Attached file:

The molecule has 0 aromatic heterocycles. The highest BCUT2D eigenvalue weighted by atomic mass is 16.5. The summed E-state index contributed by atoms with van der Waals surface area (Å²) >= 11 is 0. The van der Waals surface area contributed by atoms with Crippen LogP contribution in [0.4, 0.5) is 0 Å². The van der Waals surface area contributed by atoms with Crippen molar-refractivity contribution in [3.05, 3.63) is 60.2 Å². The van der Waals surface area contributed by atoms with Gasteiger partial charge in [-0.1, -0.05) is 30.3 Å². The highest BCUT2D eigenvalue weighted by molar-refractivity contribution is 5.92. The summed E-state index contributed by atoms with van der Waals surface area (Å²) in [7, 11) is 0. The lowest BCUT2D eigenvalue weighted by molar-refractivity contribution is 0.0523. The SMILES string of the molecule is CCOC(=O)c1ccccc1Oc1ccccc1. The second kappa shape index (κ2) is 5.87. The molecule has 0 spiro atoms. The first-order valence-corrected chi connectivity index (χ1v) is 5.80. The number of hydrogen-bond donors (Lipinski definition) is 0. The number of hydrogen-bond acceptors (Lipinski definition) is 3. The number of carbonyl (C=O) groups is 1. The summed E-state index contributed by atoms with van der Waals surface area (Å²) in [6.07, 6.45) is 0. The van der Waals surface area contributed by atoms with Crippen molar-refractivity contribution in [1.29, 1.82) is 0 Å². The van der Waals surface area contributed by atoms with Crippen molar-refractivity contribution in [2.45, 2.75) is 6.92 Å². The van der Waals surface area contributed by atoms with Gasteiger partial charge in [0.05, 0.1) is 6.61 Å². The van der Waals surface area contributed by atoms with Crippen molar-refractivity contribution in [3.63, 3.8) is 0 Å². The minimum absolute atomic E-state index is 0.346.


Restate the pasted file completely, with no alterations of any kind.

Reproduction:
The molecule has 0 aromatic heterocycles. The highest BCUT2D eigenvalue weighted by atomic mass is 16.5. The summed E-state index contributed by atoms with van der Waals surface area (Å²) >= 11 is 0. The van der Waals surface area contributed by atoms with Crippen LogP contribution in [0.4, 0.5) is 0 Å². The van der Waals surface area contributed by atoms with Crippen molar-refractivity contribution in [3.05, 3.63) is 60.2 Å². The van der Waals surface area contributed by atoms with Gasteiger partial charge in [-0.1, -0.05) is 30.3 Å². The highest BCUT2D eigenvalue weighted by molar-refractivity contribution is 5.92. The summed E-state index contributed by atoms with van der Waals surface area (Å²) in [7, 11) is 0. The lowest BCUT2D eigenvalue weighted by molar-refractivity contribution is 0.0523. The SMILES string of the molecule is CCOC(=O)c1ccccc1Oc1ccccc1. The second kappa shape index (κ2) is 5.87. The molecule has 0 spiro atoms. The first-order valence-corrected chi connectivity index (χ1v) is 5.80. The number of hydrogen-bond donors (Lipinski definition) is 0. The number of hydrogen-bond acceptors (Lipinski definition) is 3. The number of carbonyl (C=O) groups is 1. The summed E-state index contributed by atoms with van der Waals surface area (Å²) in [6.07, 6.45) is 0. The van der Waals surface area contributed by atoms with Crippen molar-refractivity contribution in [1.29, 1.82) is 0 Å². The van der Waals surface area contributed by atoms with Crippen molar-refractivity contribution in [2.45, 2.75) is 6.92 Å². The van der Waals surface area contributed by atoms with Gasteiger partial charge in [0.05, 0.1) is 6.61 Å². The van der Waals surface area contributed by atoms with Crippen molar-refractivity contribution in [3.63, 3.8) is 0 Å². The minimum absolute atomic E-state index is 0.346.